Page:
This article by Forest Park Forever Horticulturist Patrick Greenwald sheds some light on the work that went into this summer's display by the Boathouse. Designed in the cottage garden style, the Boathouse garden beds contained 40 different plants and were a hit all summer long with both Park visitors and passing pollinators.
An article in the St. Louis Star Times on July 14, 1948, was entitled “St. Louis, a city with a soul and it’s all because of its flowers.” This article goes on to explain that the amount of flower gardens throughout the city was so memorable an experience that it caused many visitors to tell the City’s head horticulturist that these flowers gave this old town a soul. This was at a time when 3 million flowers were produced for planting in park grounds and along roadways throughout the city. To me, this story spotlighting those who worked so hard to produce and maintain millions of plants a year has inspired me to take a different look at how I approach gardening: I garden to inspire. I hope that by bringing to life the garden at the Boathouse, I can inspire those who enjoy its beauty to create their own gardens at home in the future.
This past May, our hardworking volunteers once again transformed the annual display garden in front of the Boathouse – this time into a glorious showcase of 40 different types of annuals and herbs all arranged in the cottage garden style. Can you believe that 40 different types of plants were repeated throughout the display?! Typically, annual designs include 3-5 types of annuals, often planted in rows, groups and other formal configurations. But with 40 different types of plants in the display, we chose a cottage garden style, interspersing groups of each plant throughout.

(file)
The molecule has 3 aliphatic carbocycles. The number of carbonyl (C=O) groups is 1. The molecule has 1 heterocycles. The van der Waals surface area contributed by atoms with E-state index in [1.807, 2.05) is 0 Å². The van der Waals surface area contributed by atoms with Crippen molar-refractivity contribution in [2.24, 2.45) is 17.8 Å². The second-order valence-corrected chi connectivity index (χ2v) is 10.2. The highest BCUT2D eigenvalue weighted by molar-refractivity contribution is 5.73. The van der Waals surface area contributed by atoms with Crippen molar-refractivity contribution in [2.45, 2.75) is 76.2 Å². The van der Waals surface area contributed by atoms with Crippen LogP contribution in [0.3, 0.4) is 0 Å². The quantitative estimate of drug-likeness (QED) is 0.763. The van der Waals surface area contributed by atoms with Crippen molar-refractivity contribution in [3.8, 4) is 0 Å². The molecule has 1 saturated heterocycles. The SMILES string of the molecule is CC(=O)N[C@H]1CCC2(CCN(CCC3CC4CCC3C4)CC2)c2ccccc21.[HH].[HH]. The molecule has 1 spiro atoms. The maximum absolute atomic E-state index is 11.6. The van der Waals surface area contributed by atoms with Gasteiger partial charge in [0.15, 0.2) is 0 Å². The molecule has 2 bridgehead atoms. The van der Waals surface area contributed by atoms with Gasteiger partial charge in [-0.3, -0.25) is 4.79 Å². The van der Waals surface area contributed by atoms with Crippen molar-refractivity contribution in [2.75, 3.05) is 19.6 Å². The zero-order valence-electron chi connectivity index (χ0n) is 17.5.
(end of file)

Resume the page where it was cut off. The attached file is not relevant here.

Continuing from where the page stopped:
The cottage garden style originated in England during the Tudor period of the 1400s, but did not become what it is today until the Victorian period of the 1830s. By this time, cottage gardens, typically contained a varied mixture of annuals, perennials, herbs, vegetables and fruits, and were noted to be adorned with new plants recently discovered from all around the world. Our display followed this lead, including unique plants like Uruguayan firecracker plant (Dicliptera suberecta) and Bolivian Sage (Salvia oxyphora), old-fashioned favorites such as clary sage (Salvia viridis ‘Marble Arch Mix’) and zinnias (Zinnia ‘Bernary Giant white and wine’), herbs like lavender (Lavandula ‘Sweet Romance’) and rosemary (Rosmarinus ‘BBQ’), and ornamental peppers (Capsicum ‘Purple Flash’).
Like a true cottage garden, our garden was planted around a real cottage – the Boathouse! It also contained a picket fence, carefully crafted this past winter by Eric and me on some of the colder days. I added the finishing touches of aged copper post tops, the way-signs on each fence terminal and the thatched roof birdhouses.
We hope that you enjoyed the homespun feel of our summer display garden as much as our hummingbirds and other pollinators enjoyed the diversity of the flowers this year. A key to a successful garden is time and patience – and a lot of time was involved in the design, installation and maintenance of this garden. With the deadline for next year’s display design looming near, I am already planning summer’s flower design so that once again, the garden will come to life, inspiring those who get to relax and enjoy nearby.